Every 6 seconds someone turns 60.
That also suggests that every 6 seconds, someone’s aging parent turned 80, 85, or more.
There’s a sea of us with aging parents who are presenting all manner of challenges for us Boomers. One of the most daunting is the necessity to interface with siblings. Maybe we never got along. Maybe we’ve been estranged for a few years. Whatever it is, we find ourselves having to make decisions we never considered making.
Does Mom or Dad have enough money to live on? What about paying for help at home? Who is going to be the caregiver when an aging parent requires our involvement? There are disagreements about who makes the financial decisions. There are disagreements about what kind of care a parent needs and how it should be paid for.
We at AgingParents.com are advocates for the family meeting. We think it’s a great place to start the process of ironing out the difficulties with siblings who in one way or another share the role of addressing aging parents’ needs. Part of our work is to conduct family meetings.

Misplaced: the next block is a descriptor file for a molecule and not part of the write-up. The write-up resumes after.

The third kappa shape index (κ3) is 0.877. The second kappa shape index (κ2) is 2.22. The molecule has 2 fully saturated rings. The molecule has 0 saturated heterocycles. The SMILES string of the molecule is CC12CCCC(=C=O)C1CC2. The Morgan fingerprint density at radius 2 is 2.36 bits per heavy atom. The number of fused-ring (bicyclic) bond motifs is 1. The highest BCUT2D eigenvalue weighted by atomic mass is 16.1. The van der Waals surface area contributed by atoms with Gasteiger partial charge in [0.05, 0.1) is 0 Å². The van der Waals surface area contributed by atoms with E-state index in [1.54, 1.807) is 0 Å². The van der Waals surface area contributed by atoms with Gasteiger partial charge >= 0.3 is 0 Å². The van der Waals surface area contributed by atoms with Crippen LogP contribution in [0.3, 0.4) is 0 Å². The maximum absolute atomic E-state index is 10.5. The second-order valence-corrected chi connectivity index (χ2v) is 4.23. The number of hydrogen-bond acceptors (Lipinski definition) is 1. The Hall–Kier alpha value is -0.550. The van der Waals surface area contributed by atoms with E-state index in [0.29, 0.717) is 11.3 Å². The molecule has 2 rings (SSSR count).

Consider these alternatives:
- If you and your siblings don’t do well face-to-face, try email as a start. Keep it objective and don’t personalize anything with a sibling who has never stepped up in the past. Test the waters.
- If the siblings can meet by phone, that’s even better. It allows for exchange of ideas and efforts at problem-solving that can’t be done as well by email.
- The best way to get everyone on board is the in-person family meeting, which can be done after any family occasion, or before, if all are willing to plan for setting the time aside. If you shudder at this thought, here’s a quick way to learn techniques to stay sane through any family meeting.
- If you are ready to get started with your own changes, to make a difference in your
own life now, register below to qualify for your Strategy Session.
A strategy session with Ms. Rosenblatt can change everything about
how you see yourself. CLICK HERE
It can transform your family dynamics, help you see and feel your own power, keep
balance in your life and shift your mind about your situation.
When you’ve got more confidence about this subject of dealing with your siblings, it will be easier to show some leadership in your family. Whether you parent is turning 80, 90 or beyond, you’ll know what to do.
© 2010, AgingParents.com